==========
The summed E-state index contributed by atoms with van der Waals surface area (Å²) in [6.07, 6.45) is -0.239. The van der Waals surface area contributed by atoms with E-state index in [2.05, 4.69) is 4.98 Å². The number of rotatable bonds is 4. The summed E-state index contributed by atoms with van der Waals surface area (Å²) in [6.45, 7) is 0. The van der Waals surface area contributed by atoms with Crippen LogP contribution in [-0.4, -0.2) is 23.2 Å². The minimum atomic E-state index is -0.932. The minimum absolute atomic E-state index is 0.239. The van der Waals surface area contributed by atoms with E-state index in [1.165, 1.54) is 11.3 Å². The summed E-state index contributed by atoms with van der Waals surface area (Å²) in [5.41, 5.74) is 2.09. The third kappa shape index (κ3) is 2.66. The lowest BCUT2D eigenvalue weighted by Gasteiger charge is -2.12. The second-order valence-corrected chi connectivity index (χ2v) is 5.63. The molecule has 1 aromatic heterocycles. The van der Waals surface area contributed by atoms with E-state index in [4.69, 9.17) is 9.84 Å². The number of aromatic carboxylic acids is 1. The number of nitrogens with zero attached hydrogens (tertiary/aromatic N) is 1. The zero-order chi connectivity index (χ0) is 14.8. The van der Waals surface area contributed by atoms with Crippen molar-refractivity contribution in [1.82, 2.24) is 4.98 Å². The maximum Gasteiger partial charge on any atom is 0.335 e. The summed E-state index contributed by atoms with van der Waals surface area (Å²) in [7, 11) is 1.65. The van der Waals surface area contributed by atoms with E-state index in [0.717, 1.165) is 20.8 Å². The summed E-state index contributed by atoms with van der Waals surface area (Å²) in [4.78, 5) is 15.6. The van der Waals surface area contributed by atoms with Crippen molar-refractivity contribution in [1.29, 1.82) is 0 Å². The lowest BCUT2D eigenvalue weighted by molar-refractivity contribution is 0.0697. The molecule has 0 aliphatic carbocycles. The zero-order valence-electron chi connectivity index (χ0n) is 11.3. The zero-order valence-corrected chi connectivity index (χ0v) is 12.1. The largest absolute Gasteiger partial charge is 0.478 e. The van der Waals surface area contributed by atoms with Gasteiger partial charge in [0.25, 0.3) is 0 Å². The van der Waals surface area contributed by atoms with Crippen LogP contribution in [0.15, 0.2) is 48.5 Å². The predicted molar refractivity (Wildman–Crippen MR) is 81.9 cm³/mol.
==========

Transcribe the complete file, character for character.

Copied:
The summed E-state index contributed by atoms with van der Waals surface area (Å²) in [6.07, 6.45) is -0.239. The van der Waals surface area contributed by atoms with E-state index in [2.05, 4.69) is 4.98 Å². The number of rotatable bonds is 4. The summed E-state index contributed by atoms with van der Waals surface area (Å²) in [6.45, 7) is 0. The van der Waals surface area contributed by atoms with Crippen LogP contribution in [-0.4, -0.2) is 23.2 Å². The minimum atomic E-state index is -0.932. The minimum absolute atomic E-state index is 0.239. The van der Waals surface area contributed by atoms with E-state index in [1.165, 1.54) is 11.3 Å². The summed E-state index contributed by atoms with van der Waals surface area (Å²) in [5.41, 5.74) is 2.09. The third kappa shape index (κ3) is 2.66. The lowest BCUT2D eigenvalue weighted by Gasteiger charge is -2.12. The second-order valence-corrected chi connectivity index (χ2v) is 5.63. The molecule has 1 aromatic heterocycles. The van der Waals surface area contributed by atoms with E-state index in [4.69, 9.17) is 9.84 Å². The number of aromatic carboxylic acids is 1. The number of nitrogens with zero attached hydrogens (tertiary/aromatic N) is 1. The zero-order chi connectivity index (χ0) is 14.8. The van der Waals surface area contributed by atoms with Crippen molar-refractivity contribution in [1.82, 2.24) is 4.98 Å². The maximum Gasteiger partial charge on any atom is 0.335 e. The summed E-state index contributed by atoms with van der Waals surface area (Å²) in [7, 11) is 1.65. The van der Waals surface area contributed by atoms with E-state index in [0.717, 1.165) is 20.8 Å². The summed E-state index contributed by atoms with van der Waals surface area (Å²) in [4.78, 5) is 15.6. The van der Waals surface area contributed by atoms with Crippen molar-refractivity contribution in [1.29, 1.82) is 0 Å². The lowest BCUT2D eigenvalue weighted by molar-refractivity contribution is 0.0697. The molecule has 0 aliphatic carbocycles. The zero-order valence-electron chi connectivity index (χ0n) is 11.3. The zero-order valence-corrected chi connectivity index (χ0v) is 12.1. The largest absolute Gasteiger partial charge is 0.478 e. The van der Waals surface area contributed by atoms with Gasteiger partial charge in [0.25, 0.3) is 0 Å². The van der Waals surface area contributed by atoms with Crippen LogP contribution in [0.15, 0.2) is 48.5 Å². The predicted molar refractivity (Wildman–Crippen MR) is 81.9 cm³/mol.